Wednesday, December 18, 2002

A Humbling Thought

This afternoon, as I was rushing like mad to finish a chapter so that I could turn it in as "done" on my 5:00pm report to the publisher, a thought was given to me quietly, gently, like a valentine that was sure to make an impact. The thought was "Don't *look* good; *do* good." I didn't ask for this thought (except perhaps in that continuous prayer I send out asking God to see my heart and remove any obstacles that keep me away from him).

Don't look good; do good.

Suddenly I saw myself clearly in a not-so-flattering light. I was working hard, but what was my motivation? To do the work well and honor my deadline, or to avoid looking bad to the publisher? I had to admit to myself (yes, and to you) that my motivation was that of a child: I didn't want the publisher to be unhappy about work I felt I should have finished earlier.

I could launch into a long diatribe about how our power systems (adult-child; teacher-student; boss-employee; law-citizen; pastor-flock) encourage division, judgment, and hiding by giving the majority of power to one and little or none to the other. When we feel we are in positions of lesser power, we feel vulnerable; we put on our fig leaves and try to hide. Smiling and "looking good" becomes really important, because we want those in power to approve of us (or at least leave us alone).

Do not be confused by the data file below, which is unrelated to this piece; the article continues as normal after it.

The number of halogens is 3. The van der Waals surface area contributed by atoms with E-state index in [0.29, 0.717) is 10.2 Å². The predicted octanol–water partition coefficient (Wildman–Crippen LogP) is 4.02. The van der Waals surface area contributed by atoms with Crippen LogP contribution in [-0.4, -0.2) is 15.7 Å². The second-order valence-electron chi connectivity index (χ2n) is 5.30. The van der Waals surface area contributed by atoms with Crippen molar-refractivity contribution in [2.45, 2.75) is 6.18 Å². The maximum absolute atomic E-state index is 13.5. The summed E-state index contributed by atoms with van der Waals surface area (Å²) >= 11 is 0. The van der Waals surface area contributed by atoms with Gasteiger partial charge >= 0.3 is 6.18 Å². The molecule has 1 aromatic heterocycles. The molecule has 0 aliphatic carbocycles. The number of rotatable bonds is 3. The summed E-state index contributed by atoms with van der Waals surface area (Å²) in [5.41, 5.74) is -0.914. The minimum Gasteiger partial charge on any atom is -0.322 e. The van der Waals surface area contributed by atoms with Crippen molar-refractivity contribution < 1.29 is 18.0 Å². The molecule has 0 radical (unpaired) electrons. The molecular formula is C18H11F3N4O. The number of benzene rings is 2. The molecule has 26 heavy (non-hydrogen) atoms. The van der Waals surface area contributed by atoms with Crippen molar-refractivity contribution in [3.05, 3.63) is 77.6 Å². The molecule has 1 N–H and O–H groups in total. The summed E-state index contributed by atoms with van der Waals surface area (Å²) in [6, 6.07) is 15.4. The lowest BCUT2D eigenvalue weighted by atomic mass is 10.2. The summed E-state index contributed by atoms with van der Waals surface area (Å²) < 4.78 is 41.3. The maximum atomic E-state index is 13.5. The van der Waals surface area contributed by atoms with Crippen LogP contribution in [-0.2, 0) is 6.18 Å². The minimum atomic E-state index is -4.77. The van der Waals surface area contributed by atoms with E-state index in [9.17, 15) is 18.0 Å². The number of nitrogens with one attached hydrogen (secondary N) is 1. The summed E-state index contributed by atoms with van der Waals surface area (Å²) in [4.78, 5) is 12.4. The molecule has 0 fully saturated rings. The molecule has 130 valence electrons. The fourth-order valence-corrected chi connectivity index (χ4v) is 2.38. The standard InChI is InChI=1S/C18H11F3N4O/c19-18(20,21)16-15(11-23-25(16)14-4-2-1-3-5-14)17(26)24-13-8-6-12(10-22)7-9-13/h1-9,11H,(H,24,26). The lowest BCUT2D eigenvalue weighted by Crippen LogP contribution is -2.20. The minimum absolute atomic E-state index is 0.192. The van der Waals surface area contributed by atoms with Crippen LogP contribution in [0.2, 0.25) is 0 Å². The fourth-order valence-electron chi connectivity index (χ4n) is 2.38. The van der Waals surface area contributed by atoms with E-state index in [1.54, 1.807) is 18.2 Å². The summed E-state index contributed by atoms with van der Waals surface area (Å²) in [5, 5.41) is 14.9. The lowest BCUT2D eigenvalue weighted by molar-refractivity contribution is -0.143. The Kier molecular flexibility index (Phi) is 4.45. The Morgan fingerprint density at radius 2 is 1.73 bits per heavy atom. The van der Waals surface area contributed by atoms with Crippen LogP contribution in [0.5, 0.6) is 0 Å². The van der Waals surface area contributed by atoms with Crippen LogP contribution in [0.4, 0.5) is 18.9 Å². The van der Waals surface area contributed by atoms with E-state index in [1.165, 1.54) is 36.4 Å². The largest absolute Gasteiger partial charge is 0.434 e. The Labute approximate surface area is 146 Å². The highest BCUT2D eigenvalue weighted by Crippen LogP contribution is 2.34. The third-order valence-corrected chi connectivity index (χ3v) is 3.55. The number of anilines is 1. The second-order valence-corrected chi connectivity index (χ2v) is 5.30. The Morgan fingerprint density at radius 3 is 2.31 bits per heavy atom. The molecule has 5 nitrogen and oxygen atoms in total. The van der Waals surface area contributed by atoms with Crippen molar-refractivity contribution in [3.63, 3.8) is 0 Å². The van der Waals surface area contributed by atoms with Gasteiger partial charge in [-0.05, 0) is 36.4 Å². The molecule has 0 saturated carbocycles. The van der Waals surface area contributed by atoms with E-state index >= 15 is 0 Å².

Equality felt and applied gives us the freedom to be honest, to tell people truthfully the way things are and how we see it. We can share our truth without fear or hiding. We can cooperate to make sense of situations and work together to resolve problems (even late chapters). It seems a much better and healthier (and God-like) approach to me. I want to focus on being an adult child of God, equal and safe with all other children of God on this globe. And I want to *do* good in my work and throughout my life, whether or not I *look* good doing it.

Blessings on your day! :) k

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